A letter intended for reading aloud to the debating recipients
Beloved brothers and sisters,
How good it is in this month, the same month as Armistice Day, the same month as our celebration of St. Martin the Merciful of Tours, to address you—by proxy—in this letter. Still, there is no better month for us to debate and consider if war is good for society. I tell you—strongly and firmly—that it is not good.
Why is it that we here begin our gatherings with the singing of a song? Why is that we end with song? And why is it that we return to our acknowledged omphalós to break bread together in fellowship? Perhaps it is as the Psalmist sings: «Behold, how good and pleasant it is when brothers dwell in unity.»
It is this unity that defines the blessing of our fellowship—that defines love—that shows, yes, even who God is.
So, what shows symptoms of the disunity of our world? Perhaps it is the first murder, the scattering of people, the confusion of our many languages, the hatred and self-righteousness in our hearts. Certainly, it is not love. Certainly, it is not life.
Love and life, then, should be the center of our conversation today. Is war part of love and life? Necessary for love and life? Good by association with a desire for love and life?
Well, love is always a risky business. Love—knowing each other, being together, dwelling in unity—is a terribly vulnerable endeavour. It is much easier, really, to talk about the rules. When is it alright for me to kill? When is self-defensive justified? When is war just? When should I serve? When should I not? Here, in this territory, we can look for the seven conditions, or the four maxims, or the twelve rules for life. But I’m sorry to say: none of this is sufficient. None of this will save you. None of this will solve the existential problem which we all face.
War is the bringing about of death and corruption by us—we human beings. In its wake come orphans, widows, graves, rotting bodies left alone, fire, chaos, messes, starvation, disease, explosions, suffering, crying, lamentation, and every evil thing. Also in its wake come PTSD, guilt, self-crippling questions, a terribly difficult infliction in the heart of all involved. War comes with every evil, every sin, every flaw, every problem—in great number, by human intention, and willingly. War is a curse on the human race—for it centers around the willful infliction of that chief and primary symptom of deficiency: death.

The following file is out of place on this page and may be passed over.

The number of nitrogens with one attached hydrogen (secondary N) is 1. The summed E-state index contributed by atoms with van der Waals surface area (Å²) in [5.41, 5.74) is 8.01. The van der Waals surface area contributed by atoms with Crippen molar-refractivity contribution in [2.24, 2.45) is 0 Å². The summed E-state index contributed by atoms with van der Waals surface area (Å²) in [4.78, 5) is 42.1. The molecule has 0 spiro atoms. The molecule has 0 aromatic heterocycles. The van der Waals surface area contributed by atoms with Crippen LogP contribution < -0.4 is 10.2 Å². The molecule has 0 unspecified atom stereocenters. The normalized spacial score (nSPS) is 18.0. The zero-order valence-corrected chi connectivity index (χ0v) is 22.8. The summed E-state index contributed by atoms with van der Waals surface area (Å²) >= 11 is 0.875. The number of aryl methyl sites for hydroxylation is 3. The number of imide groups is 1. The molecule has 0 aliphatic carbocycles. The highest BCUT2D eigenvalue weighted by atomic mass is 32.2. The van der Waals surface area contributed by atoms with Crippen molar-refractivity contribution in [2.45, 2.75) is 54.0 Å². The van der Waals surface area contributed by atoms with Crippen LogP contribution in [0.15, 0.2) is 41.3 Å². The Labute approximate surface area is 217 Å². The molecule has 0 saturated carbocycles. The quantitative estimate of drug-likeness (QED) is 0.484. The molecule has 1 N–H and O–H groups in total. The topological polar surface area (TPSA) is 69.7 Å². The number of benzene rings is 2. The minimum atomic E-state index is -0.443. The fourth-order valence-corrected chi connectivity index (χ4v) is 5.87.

The glorification of war in any form is a glorification of death. It is a spear in the side of the Life-giver.
No killing of another human being is good, no matter how “justified”. Because, I hate to tell you, perfection does not come about just by absence of wrongdoing. Even the most justified of killings, in war or not, harms. For it is impossible for us to harm our neighbor without harming ourselves. And it is impossible for us to harm ourselves without harming our neighbor. We are here to dwell in unity—to love—and death is absence of this.
So, when the most righteous of warriors—also the most unwilling of warriors—kills, he laments. He cries aloud in pain for he knows that he has done the unthinkable. The unthinkable even for the innocent child he defends. Killing in war, or anywhere, wounds the soldier. And, obviously, it wounds the victim.
For we are all victims of death, my friends. Even the most evil among human kind are victims here. Killing always distances us from life. Killing always harms and kills one’s own. Killing is the anti-being, the anti-I AM, the anti-love. All of us are to be one, to be in unity, to be together in love. One might not be guilty of transgression in just war or just violence: but he does now have a vast and dreadful barrier between himself and salvation. No punishment is necessary, but healing is.
So tell me not of lesser evils being good, or necessary killing being good, or even of war being justified. For the most just of wars is still something to be lamented. We all ought to think of war, and to cry aloud: Eloi, Eloi, my God, my God, forgive us, for we know not what we do.